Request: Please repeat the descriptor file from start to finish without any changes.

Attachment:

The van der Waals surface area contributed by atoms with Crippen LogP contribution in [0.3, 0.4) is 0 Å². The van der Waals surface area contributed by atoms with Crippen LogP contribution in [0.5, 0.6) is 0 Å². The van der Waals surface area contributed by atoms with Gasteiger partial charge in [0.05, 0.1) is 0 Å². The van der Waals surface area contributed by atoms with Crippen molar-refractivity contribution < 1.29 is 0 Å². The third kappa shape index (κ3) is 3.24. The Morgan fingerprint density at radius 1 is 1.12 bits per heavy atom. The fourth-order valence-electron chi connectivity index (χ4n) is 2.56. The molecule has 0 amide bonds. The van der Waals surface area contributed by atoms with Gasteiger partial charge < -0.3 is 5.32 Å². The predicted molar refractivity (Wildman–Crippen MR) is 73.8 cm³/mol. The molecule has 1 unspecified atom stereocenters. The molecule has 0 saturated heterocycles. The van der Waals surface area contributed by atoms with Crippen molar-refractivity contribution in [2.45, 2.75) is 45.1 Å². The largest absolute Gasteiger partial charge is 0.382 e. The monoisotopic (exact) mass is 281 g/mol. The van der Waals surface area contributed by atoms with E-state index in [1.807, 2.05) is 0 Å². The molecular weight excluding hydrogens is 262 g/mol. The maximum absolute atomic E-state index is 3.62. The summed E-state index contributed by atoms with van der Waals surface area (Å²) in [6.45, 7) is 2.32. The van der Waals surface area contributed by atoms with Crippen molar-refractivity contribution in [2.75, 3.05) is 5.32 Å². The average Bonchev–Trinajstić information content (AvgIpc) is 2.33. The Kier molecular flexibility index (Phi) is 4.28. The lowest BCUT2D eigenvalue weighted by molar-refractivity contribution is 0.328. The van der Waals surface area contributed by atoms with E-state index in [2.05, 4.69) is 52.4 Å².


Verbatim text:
The van der Waals surface area contributed by atoms with Crippen LogP contribution in [0.3, 0.4) is 0 Å². The van der Waals surface area contributed by atoms with Crippen LogP contribution in [0.5, 0.6) is 0 Å². The van der Waals surface area contributed by atoms with Gasteiger partial charge in [0.05, 0.1) is 0 Å². The van der Waals surface area contributed by atoms with Crippen molar-refractivity contribution < 1.29 is 0 Å². The third kappa shape index (κ3) is 3.24. The Morgan fingerprint density at radius 1 is 1.12 bits per heavy atom. The fourth-order valence-electron chi connectivity index (χ4n) is 2.56. The molecule has 0 amide bonds. The van der Waals surface area contributed by atoms with Gasteiger partial charge < -0.3 is 5.32 Å². The predicted molar refractivity (Wildman–Crippen MR) is 73.8 cm³/mol. The molecule has 1 unspecified atom stereocenters. The molecule has 0 saturated heterocycles. The van der Waals surface area contributed by atoms with Crippen molar-refractivity contribution in [2.45, 2.75) is 45.1 Å². The largest absolute Gasteiger partial charge is 0.382 e. The monoisotopic (exact) mass is 281 g/mol. The van der Waals surface area contributed by atoms with E-state index in [1.807, 2.05) is 0 Å². The molecular weight excluding hydrogens is 262 g/mol. The maximum absolute atomic E-state index is 3.62. The summed E-state index contributed by atoms with van der Waals surface area (Å²) in [6.45, 7) is 2.32. The van der Waals surface area contributed by atoms with Crippen molar-refractivity contribution in [2.75, 3.05) is 5.32 Å². The average Bonchev–Trinajstić information content (AvgIpc) is 2.33. The Kier molecular flexibility index (Phi) is 4.28. The lowest BCUT2D eigenvalue weighted by molar-refractivity contribution is 0.328. The van der Waals surface area contributed by atoms with E-state index in [2.05, 4.69) is 52.4 Å².